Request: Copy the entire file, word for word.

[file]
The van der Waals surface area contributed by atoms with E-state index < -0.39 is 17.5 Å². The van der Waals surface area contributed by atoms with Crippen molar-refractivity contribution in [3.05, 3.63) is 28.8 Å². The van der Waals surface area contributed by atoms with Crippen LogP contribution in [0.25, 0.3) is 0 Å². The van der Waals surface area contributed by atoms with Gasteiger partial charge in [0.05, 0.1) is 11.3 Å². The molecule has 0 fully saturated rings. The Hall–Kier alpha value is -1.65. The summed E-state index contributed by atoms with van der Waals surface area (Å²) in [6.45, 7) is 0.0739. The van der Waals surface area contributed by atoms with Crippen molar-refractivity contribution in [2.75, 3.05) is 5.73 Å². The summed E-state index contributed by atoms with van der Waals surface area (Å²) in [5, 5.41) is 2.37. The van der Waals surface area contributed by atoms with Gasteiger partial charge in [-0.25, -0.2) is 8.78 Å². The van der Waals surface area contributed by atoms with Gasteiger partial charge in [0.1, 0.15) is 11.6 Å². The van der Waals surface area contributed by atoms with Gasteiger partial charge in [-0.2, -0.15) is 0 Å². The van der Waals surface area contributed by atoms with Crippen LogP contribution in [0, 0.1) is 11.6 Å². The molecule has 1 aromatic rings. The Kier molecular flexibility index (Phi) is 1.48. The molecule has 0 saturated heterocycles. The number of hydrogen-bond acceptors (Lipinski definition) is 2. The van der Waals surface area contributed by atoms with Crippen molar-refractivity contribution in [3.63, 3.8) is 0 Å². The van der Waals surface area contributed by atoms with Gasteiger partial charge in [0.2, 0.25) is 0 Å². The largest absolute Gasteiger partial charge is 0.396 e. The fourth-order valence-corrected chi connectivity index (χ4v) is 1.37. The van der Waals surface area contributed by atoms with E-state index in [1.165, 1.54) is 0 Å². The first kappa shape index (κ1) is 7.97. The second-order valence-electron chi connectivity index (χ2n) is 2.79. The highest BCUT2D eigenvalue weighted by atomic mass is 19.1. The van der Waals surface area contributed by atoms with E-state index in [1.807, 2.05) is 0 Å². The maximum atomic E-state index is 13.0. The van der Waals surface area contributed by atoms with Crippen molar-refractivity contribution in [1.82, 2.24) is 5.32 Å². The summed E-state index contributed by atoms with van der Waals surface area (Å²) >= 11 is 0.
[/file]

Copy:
The van der Waals surface area contributed by atoms with E-state index < -0.39 is 17.5 Å². The van der Waals surface area contributed by atoms with Crippen molar-refractivity contribution in [3.05, 3.63) is 28.8 Å². The van der Waals surface area contributed by atoms with Crippen LogP contribution in [0.25, 0.3) is 0 Å². The van der Waals surface area contributed by atoms with Gasteiger partial charge in [0.05, 0.1) is 11.3 Å². The molecule has 0 fully saturated rings. The Hall–Kier alpha value is -1.65. The summed E-state index contributed by atoms with van der Waals surface area (Å²) in [6.45, 7) is 0.0739. The van der Waals surface area contributed by atoms with Crippen molar-refractivity contribution in [2.75, 3.05) is 5.73 Å². The summed E-state index contributed by atoms with van der Waals surface area (Å²) in [5, 5.41) is 2.37. The van der Waals surface area contributed by atoms with Gasteiger partial charge in [-0.25, -0.2) is 8.78 Å². The van der Waals surface area contributed by atoms with Gasteiger partial charge in [0.1, 0.15) is 11.6 Å². The van der Waals surface area contributed by atoms with Gasteiger partial charge in [-0.2, -0.15) is 0 Å². The van der Waals surface area contributed by atoms with Crippen LogP contribution in [0, 0.1) is 11.6 Å². The molecule has 1 aromatic rings. The Kier molecular flexibility index (Phi) is 1.48. The molecule has 0 saturated heterocycles. The number of hydrogen-bond acceptors (Lipinski definition) is 2. The van der Waals surface area contributed by atoms with Crippen molar-refractivity contribution in [3.63, 3.8) is 0 Å². The van der Waals surface area contributed by atoms with Gasteiger partial charge in [0.2, 0.25) is 0 Å². The largest absolute Gasteiger partial charge is 0.396 e. The fourth-order valence-corrected chi connectivity index (χ4v) is 1.37. The van der Waals surface area contributed by atoms with E-state index in [1.165, 1.54) is 0 Å². The first kappa shape index (κ1) is 7.97. The second-order valence-electron chi connectivity index (χ2n) is 2.79. The highest BCUT2D eigenvalue weighted by atomic mass is 19.1. The van der Waals surface area contributed by atoms with E-state index in [1.807, 2.05) is 0 Å². The maximum atomic E-state index is 13.0. The van der Waals surface area contributed by atoms with Crippen molar-refractivity contribution in [1.82, 2.24) is 5.32 Å². The summed E-state index contributed by atoms with van der Waals surface area (Å²) >= 11 is 0.